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Updated 10:00 AM October 31, 2005




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U-M technology transfer continues growth in 2005

U-M's technology transfer efforts recorded significant growth in fiscal year 2005, according to year-end results released by the Office of Technology Transfer.

During FY 2005 ending June 30, the University recorded 287 invention disclosures from U-M researchers, seven high-potential business startups and 86 license agreements—an 18 percent increase over last year. The University also received $16.7 million in license revenues, compared to $11.7 million during the previous year.

The seven new companies bring the total number of U-M startups launched during the past five years to 46. More than 60 percent of the businesses are headquartered in Michigan, most in the greater Ann Arbor area.

"We're pleased with our 2005 tech transfer results, an indication of the great strides we have made over the last five years," says Ken Nisbet, executive director of Tech Transfer. "The University of Michigan is demonstrating its leadership in transferring its intellectual horsepower and the benefits of its research for the good of our community, our state and our nation."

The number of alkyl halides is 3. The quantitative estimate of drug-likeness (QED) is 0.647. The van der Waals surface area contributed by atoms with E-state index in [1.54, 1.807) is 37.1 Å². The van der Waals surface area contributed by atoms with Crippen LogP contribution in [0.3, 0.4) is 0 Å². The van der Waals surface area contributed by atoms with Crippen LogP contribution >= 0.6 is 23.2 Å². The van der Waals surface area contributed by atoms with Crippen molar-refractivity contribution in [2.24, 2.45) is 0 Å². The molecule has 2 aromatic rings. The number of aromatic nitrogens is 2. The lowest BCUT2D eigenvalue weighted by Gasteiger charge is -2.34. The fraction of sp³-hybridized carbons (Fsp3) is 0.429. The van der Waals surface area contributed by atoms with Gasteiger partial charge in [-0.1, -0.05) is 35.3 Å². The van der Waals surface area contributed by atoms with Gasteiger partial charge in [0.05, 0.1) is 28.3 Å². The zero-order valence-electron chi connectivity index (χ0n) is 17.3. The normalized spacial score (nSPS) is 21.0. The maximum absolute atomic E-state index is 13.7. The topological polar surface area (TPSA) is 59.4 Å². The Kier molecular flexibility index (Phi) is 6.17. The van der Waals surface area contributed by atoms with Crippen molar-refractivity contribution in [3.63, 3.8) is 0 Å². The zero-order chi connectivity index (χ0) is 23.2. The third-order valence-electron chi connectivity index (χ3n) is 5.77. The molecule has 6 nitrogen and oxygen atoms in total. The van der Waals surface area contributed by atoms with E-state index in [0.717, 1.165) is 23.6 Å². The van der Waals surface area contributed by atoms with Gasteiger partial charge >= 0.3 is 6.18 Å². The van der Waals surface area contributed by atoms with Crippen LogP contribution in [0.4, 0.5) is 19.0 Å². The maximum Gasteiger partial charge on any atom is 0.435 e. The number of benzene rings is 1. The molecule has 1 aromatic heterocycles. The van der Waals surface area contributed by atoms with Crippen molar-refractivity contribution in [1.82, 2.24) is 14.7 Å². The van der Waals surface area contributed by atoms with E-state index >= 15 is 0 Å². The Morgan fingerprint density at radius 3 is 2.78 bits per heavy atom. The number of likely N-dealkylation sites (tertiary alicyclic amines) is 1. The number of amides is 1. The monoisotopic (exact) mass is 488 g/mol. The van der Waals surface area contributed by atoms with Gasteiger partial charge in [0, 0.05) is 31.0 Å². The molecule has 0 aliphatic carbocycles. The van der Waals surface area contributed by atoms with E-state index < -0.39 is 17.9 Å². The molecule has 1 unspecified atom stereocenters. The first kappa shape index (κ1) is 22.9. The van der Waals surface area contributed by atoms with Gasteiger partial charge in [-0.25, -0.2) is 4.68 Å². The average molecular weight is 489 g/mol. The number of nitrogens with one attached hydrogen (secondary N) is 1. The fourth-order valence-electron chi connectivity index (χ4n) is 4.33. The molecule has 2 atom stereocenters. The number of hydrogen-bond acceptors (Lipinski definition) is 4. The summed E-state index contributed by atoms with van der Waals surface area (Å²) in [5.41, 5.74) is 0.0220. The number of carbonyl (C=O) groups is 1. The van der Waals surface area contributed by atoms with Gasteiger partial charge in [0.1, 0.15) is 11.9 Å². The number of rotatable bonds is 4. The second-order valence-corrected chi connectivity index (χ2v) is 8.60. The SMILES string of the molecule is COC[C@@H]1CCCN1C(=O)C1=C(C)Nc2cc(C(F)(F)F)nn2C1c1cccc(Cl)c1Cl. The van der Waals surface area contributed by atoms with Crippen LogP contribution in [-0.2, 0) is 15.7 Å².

Highlights of technologies and business concepts from the University were on display at the annual Celebrate Invention reception Oct. 26 at the Michigan League. Celebrate Invention honored more than 600 U-M inventors who participated in technology transfer activities in 2005.

Frank Ascione, dean of pharmacy, presented the Technology Transfer Career Award to Leroy B. Townsend, professor emeritus of medicinal chemistry. Townsend helped discover drugs that may be used to treat a diversity of diseases such as cancer, herpes and AIDS. He synthesized more than 10,000 compounds in his lab, many of which have demonstrated activity against herpes simplex virus, human immunodeficiency virus and cancer, as well as a number of parasites.

Herbert D. (Ted) Doan was honored by President Mary Sue Coleman for "Outstanding Leadership in Entrepreneurship and Innovation." His recognition was delivered by Mary L. Campbell, a general partner and founder of EDF Ventures and advisor to the Zell Lurie Institute for Entrepreneurial Studies. Doan served from 1962-71 as the president and CEO of the Dow Chemical Company, which was founded by his grandfather Herbert Dow in 1892. He has been a long-time supporter of the Zell Lurie Institute and the Center for Venture Capital and Private Equity Finance in the Stephen M. Ross School of Business.

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